sábado, 2 de outubro de 2004


Existem para aí umas bocas desajustadas (e estou a ser simpático), com origens num certo left-libertarianism (para os não iniciados nas tricas intra-libertarians e aquilo que se pode considerar já um histórico choque de personalidades entre Hoppe e Tom Palmer, admito que tudo isto possa parecer um pouco estranho) sobre Hans-Herman Hoppe e o melhor nestes casos é a apresentação dos originais:

1) Sobre a descentralização:

"Libertarians, Rothbard stressed in this connection, must be opposed, as are traditional conservatives (but unlike social democrats, neo-conservatives, and left-libertarians), on principled grounds to any and all centralization of state power, even and especially if such centralization involves a correct judgment (such as that abortion should be legal, or that taxes should be abolished).

It would be anti-libertarian, for instance, to appeal to the United Nations to order the breakup of a taxi-monopoly in Houston, or to the U.S. government to order Utah to abolish its state-certification requirement for teachers, because in doing so one would have illegitimately granted these state agencies jurisdiction over property that they plainly do not own (but others do): not only Houston or Utah, but every city in the world and every state in the U.S.

And while every state, small or large, violates the rights of private-property owners and must be feared and combated, large central states violate more people's rights and must be feared even more.

They do not come into existence ab ooa, but are the outgrowth of a process of eliminative competition among originally numerous independent small local states. Central states, and ultimately a single world state, represent the successful expansion and concentration of state power, i.e., of evil, and must accordingly be regarded as especially dangerous.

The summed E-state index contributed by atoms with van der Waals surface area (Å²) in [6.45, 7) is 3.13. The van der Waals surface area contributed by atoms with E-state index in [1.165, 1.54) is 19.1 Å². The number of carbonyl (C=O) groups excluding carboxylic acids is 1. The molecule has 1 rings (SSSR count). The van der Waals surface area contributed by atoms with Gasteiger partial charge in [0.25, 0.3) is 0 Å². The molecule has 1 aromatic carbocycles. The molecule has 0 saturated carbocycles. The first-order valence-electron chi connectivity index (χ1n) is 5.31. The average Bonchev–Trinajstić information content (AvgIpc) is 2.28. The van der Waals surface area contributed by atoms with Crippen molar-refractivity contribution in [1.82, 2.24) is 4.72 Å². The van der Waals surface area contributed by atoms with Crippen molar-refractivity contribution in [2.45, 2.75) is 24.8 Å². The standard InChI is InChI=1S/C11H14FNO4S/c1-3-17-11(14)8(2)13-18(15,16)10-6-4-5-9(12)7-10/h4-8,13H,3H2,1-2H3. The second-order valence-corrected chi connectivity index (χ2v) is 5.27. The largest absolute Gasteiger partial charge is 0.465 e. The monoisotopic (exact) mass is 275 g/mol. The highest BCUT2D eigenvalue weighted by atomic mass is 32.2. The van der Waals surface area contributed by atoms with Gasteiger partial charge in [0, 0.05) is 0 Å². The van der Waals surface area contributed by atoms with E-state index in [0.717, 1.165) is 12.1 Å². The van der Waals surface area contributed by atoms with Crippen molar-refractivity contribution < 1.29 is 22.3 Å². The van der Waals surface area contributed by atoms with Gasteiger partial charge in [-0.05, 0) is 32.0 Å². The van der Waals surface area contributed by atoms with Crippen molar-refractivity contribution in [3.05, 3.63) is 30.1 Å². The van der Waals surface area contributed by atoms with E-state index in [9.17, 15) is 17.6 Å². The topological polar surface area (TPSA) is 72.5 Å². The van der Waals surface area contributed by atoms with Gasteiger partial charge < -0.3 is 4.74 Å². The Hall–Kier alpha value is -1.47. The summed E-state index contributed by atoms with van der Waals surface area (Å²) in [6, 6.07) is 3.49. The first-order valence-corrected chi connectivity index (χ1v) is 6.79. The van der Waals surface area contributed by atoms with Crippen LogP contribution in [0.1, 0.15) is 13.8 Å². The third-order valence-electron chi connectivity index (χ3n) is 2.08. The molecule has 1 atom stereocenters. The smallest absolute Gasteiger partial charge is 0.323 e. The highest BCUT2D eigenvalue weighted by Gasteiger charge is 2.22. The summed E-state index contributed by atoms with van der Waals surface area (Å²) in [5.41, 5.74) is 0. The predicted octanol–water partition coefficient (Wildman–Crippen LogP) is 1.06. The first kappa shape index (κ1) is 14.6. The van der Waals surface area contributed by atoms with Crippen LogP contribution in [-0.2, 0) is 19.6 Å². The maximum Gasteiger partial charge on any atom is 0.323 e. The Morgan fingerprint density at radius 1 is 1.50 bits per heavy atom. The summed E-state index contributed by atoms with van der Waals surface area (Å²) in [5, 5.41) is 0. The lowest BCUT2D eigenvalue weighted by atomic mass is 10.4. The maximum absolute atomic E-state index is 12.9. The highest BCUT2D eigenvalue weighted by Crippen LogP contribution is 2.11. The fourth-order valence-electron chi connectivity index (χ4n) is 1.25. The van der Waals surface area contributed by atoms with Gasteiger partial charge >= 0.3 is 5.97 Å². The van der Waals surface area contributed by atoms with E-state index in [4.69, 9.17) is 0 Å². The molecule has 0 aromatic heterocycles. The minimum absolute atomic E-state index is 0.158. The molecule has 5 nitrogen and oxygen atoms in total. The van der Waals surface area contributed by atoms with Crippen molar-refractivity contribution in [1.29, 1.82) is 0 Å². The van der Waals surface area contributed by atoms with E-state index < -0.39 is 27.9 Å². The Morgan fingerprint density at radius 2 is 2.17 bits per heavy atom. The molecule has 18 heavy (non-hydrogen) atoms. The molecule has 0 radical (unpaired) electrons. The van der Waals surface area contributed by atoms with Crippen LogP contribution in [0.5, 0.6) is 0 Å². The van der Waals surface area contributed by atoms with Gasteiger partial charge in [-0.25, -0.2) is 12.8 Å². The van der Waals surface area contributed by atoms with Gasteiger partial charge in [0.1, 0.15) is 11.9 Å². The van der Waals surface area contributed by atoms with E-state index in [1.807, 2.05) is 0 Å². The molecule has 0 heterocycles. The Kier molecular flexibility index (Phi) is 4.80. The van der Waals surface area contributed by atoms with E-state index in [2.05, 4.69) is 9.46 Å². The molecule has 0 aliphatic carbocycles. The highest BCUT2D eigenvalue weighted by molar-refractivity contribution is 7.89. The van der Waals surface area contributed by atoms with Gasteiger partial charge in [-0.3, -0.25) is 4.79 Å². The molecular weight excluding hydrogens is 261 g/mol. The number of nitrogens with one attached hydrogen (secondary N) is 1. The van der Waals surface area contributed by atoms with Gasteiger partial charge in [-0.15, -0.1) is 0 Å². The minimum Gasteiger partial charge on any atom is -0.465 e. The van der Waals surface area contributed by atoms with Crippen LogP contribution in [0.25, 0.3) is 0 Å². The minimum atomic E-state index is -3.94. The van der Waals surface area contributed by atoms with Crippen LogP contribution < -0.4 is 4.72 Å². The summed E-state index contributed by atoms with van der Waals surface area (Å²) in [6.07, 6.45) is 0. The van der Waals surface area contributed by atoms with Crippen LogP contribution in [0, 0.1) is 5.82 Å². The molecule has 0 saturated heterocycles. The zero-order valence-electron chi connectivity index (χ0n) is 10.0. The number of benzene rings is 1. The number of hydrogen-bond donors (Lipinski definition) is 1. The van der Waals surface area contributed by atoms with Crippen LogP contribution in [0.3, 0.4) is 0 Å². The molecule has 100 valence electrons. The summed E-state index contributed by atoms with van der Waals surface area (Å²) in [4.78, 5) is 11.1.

Hence, a libertarian, as his second-best solution, must always discriminate in favor of local and against central government, and he must always try to correct injustices at the level and location where they occur rather than empowering some higher (more centralized) level of government to rectify a local injustice."

2) A universalidade (igual validade para todos os seres humanos) das regras éticas:

"(...)A moral intuition, as important as it is, is not a proof, however. Yet there also exists proof of our moral intuition being correct.

The proof can be provided in a twofold manner. On the one hand, in spelling out the consequences that follow if one were to deny the validity of the institution of original appropriation and private property:

If a person A were not the owner of his own body and the places and goods originally appropriated and/or produced with this body as well as of the goods voluntarily (contractually) acquired from another previous owner, then only two alternatives exist:

Either another person B must be recognized as the owner of A’s body as well as the places and goods appropriated, produced or acquired by A. Or else all persons, A and B, must be considered equal co-owners of all bodies, places and goods.

In the first case, A would be reduced to the rank of B’s slave and object of exploitation. B is the owner of A’s body and all places and goods appropriated, produced, and acquired by A, but A in turn is not the owner of B’s body and the places and goods appropriated, produced and acquired by B.

Hence, under this ruling two categorically distinct classes of persons are constituted – Untermenschen such as A and Übermenschen such as B – to whom different "laws" apply. Accordingly, such ruling must be discarded as a human ethic equally applicable to everyone qua human being (rational animal). From the very outset, any such ruling can be recognized as not universally acceptable and thus cannot claim to represent law.

Because for a rule to aspire to the rank of a law – a just rule – it is necessary that such a rule apply equally and universally to everyone."

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